Though health reform has already passed, the fight over what it really means is far from over. Especially when it comes to coverage of contraception, the devil is in the details. The law requires that preventive medications and measures be covered by insurers at no or low cost. But it doesn't specify what qualifies as prevention. So will birth control pills be on the list? 79 percent of women think they should be, according to a new survey of commissioned by the Planned Parenthood Federation of America. (Interestingly, fewer men-68 percent-see birth control pills as preventive health care.)
The chances seem good that the pill will make the cut when the U.S. Department of Health and Human Services issues its guidelines. (The law says this should happen by September, but don't be surprised if it's late.) Secretary of Health and Human Services Kathleen Sebelius seems to be supportive of contraception. And the American College of Obstetrics and Gynecology advocates that family planning should be a part of basic care.
Still, Planned Parenthood is not hedging their bets, having commissioned the survey as a sort of preventive measure of its own. The group smartly links support for insurance coverage of birth control to the 50 th anniversary of approval of the pill, which, it notes, has helped to slash numbers of unwanted pregnancies as well as maternal and infant mortality. Though there hasn't been much of a visible effort to push Sebelius to exclude contraception from preventive care, it's not unreasonable to fear one, given how bitter the health reform debate got over women's health issues-both before and after its passage.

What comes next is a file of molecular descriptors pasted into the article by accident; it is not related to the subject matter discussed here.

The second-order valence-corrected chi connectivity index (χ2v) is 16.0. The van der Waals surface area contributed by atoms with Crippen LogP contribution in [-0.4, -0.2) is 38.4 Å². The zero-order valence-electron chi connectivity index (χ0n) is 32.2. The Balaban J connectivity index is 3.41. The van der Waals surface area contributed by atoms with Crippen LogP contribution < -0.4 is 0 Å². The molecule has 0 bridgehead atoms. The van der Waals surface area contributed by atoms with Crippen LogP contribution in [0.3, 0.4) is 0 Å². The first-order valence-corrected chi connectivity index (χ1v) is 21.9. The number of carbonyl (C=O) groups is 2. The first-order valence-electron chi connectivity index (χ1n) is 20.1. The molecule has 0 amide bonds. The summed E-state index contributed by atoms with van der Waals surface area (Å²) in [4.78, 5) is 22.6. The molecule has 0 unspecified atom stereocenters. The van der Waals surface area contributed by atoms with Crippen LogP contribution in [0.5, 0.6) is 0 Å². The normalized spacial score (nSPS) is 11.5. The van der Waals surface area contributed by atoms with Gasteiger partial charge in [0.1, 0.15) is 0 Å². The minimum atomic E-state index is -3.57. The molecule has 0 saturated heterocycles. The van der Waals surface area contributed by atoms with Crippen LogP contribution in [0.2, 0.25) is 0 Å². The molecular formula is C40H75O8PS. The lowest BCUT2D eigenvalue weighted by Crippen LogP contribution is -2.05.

Indeed, a flurry of activism to fill in the legislative gaps health reform left around abortion is well underway. Already, two states have passed bills that prohibit health care plans in state-based insurance exchanges from offering abortion services, and 29 have either introduced an opt-out bill, are planning to introduce a bill shortly, or are laying the ground work to introduce a bill as soon as their legislative calendars permit, according to Wonk Room .
With birth control, the fight is likely to be different. Instead of dividing states, we might see some division among methods, with the IUD excluded from coverage, say, while the pill is not.
Photograph of pill packets by Ceridwen, available under a Creative Commons Attribution-Share Alike 3.0 Unported license .
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